Nomura narrows gap with investment bank big league
The author is a Reuters Breakingviews columnist. The opinions expressed are his own.
By John Foley
Nomura is evolving into a global investment bank, even if it doesn’t yet look like one. The Japanese financial group reported a strong increase in investment banking fees for the final quarter of 2010, and its traders have begun to prove their worth. The gap with the big league is closing, slowly.
Since Nomura bought the Asian and European businesses of Lehman Brothers in October 2008, it has been chasing the shadow of Lehman’s pre-bust greatness. One challenge was to rebuild Lehman’s U.S. trading business from scratch. The other was to muscle into the big mergers and initial public offerings that bulge bracket banks eat for breakfast.
On the first, results are starting to show. While Wall Street banks such as Goldman Sachs and Morgan Stanley reported sequential declines in the region of 30 percent in their quarterly trading revenue, Nomura managed to keep its own flat. So it should: the brokerage doubled its headcount in the United States over eighteen months, pushing up its compensation ratio to an indulgent 48 percent of revenue.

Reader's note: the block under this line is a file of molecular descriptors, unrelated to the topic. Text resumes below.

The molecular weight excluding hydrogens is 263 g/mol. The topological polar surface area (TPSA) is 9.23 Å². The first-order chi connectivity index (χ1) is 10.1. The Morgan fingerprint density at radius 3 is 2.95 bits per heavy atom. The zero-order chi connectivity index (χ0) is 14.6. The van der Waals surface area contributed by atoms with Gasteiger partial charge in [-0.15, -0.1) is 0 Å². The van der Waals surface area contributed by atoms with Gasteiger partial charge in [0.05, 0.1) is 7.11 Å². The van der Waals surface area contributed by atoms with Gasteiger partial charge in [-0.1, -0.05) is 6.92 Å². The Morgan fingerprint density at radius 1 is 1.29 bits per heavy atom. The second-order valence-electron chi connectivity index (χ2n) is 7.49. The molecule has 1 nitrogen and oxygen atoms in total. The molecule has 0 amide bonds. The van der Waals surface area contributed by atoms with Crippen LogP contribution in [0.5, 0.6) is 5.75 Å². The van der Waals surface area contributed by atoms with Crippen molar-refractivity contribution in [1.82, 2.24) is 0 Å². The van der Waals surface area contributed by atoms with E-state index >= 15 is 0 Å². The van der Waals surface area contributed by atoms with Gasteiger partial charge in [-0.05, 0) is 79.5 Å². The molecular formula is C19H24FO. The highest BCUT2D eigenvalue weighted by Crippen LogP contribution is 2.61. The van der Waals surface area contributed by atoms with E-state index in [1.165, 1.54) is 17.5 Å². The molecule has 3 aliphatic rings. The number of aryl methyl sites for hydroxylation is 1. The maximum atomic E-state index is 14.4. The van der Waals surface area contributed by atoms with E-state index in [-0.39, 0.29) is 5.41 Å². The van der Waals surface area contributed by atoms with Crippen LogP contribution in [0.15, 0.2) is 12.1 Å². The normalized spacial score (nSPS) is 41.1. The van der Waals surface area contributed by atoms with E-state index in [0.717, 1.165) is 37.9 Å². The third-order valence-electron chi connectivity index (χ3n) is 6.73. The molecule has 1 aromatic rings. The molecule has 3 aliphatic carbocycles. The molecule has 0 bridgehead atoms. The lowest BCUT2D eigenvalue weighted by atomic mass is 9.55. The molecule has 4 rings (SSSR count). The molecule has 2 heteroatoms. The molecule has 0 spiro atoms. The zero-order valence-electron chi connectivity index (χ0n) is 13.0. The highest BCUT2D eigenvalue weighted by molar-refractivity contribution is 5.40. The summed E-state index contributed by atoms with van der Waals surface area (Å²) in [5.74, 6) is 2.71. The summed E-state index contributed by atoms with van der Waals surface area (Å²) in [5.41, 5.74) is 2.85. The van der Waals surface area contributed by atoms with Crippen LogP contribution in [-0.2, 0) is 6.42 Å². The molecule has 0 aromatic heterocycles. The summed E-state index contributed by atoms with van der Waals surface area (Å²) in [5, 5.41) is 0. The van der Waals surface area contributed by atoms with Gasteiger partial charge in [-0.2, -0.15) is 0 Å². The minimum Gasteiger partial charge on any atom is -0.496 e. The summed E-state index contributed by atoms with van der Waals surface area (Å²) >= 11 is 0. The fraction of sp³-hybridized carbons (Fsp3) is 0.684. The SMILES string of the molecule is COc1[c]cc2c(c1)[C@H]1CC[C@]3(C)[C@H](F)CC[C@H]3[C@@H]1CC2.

The second goal remains far away. Sure, equity underwriting revenue more than doubled over the last quarter of 2010, and Nomura bagged some neat mandates, like helping Abu Dhabi hedge its stake in Barclays. But chief executive Kenichi Watanabe has promised big mandates, not just quirky ones. Nomura scored just two of the quarter’s ten largest worldwide equity issues, and none of the top 10 debt or M&A mandates.
Things are moving in the right direction. Nomura’s dealmaking fees grew 37 percent during the quarter — faster than JPMorgan and Citi. But even that achievement paled in comparison to the previous year, when Japan’s mega-financials were pumping out new shares to bolster their balance sheets.
Therein lies Nomura’s biggest frustration: Japan still sets the pace, and the share price. The bank’s domestic business still accounts for 57 percent of revenues. Its stock tracked its Japanese peers on the way down for most of 2010, but lagged them on the way back up. Despite a 4 percent bounce on the results, the shares have lagged the DJ Financials Index by 25 percent in the past year. The thing about evolution is that it takes an age.